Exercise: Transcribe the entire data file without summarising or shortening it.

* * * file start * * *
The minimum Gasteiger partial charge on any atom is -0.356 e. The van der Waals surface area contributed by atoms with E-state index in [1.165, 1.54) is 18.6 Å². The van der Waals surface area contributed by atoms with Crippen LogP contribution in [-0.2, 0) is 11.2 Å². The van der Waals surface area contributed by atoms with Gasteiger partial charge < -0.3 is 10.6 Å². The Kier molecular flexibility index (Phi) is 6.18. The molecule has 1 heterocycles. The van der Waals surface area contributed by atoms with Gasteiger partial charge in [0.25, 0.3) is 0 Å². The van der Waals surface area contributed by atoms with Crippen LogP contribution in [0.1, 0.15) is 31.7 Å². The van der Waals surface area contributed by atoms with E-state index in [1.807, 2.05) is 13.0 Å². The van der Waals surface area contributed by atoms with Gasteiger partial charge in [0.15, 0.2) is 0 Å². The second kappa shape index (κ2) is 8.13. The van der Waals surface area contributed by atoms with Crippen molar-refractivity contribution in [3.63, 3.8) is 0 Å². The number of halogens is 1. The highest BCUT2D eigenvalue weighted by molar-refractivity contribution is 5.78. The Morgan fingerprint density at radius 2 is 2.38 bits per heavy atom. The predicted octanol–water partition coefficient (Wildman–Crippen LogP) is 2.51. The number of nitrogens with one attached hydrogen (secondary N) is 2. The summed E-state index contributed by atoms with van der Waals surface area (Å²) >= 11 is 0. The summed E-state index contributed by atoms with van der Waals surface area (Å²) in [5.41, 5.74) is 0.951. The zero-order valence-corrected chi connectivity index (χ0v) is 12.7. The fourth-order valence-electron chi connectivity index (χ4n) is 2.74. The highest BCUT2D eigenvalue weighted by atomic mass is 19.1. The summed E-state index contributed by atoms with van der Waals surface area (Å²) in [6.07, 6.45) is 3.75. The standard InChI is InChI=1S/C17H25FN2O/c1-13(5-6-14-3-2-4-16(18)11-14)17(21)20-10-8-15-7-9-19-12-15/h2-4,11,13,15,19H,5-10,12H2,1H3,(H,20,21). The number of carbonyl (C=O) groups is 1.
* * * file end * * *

The minimum Gasteiger partial charge on any atom is -0.356 e. The van der Waals surface area contributed by atoms with E-state index in [1.165, 1.54) is 18.6 Å². The van der Waals surface area contributed by atoms with Crippen LogP contribution in [-0.2, 0) is 11.2 Å². The van der Waals surface area contributed by atoms with Gasteiger partial charge < -0.3 is 10.6 Å². The Kier molecular flexibility index (Phi) is 6.18. The molecule has 1 heterocycles. The van der Waals surface area contributed by atoms with Gasteiger partial charge in [0.25, 0.3) is 0 Å². The van der Waals surface area contributed by atoms with Crippen LogP contribution in [0.1, 0.15) is 31.7 Å². The van der Waals surface area contributed by atoms with E-state index in [1.807, 2.05) is 13.0 Å². The van der Waals surface area contributed by atoms with Gasteiger partial charge in [0.15, 0.2) is 0 Å². The second kappa shape index (κ2) is 8.13. The van der Waals surface area contributed by atoms with Crippen molar-refractivity contribution in [3.63, 3.8) is 0 Å². The number of halogens is 1. The highest BCUT2D eigenvalue weighted by molar-refractivity contribution is 5.78. The Morgan fingerprint density at radius 2 is 2.38 bits per heavy atom. The predicted octanol–water partition coefficient (Wildman–Crippen LogP) is 2.51. The number of nitrogens with one attached hydrogen (secondary N) is 2. The summed E-state index contributed by atoms with van der Waals surface area (Å²) >= 11 is 0. The summed E-state index contributed by atoms with van der Waals surface area (Å²) in [5.41, 5.74) is 0.951. The zero-order valence-corrected chi connectivity index (χ0v) is 12.7. The fourth-order valence-electron chi connectivity index (χ4n) is 2.74. The highest BCUT2D eigenvalue weighted by atomic mass is 19.1. The summed E-state index contributed by atoms with van der Waals surface area (Å²) in [6.07, 6.45) is 3.75. The standard InChI is InChI=1S/C17H25FN2O/c1-13(5-6-14-3-2-4-16(18)11-14)17(21)20-10-8-15-7-9-19-12-15/h2-4,11,13,15,19H,5-10,12H2,1H3,(H,20,21). The number of carbonyl (C=O) groups is 1.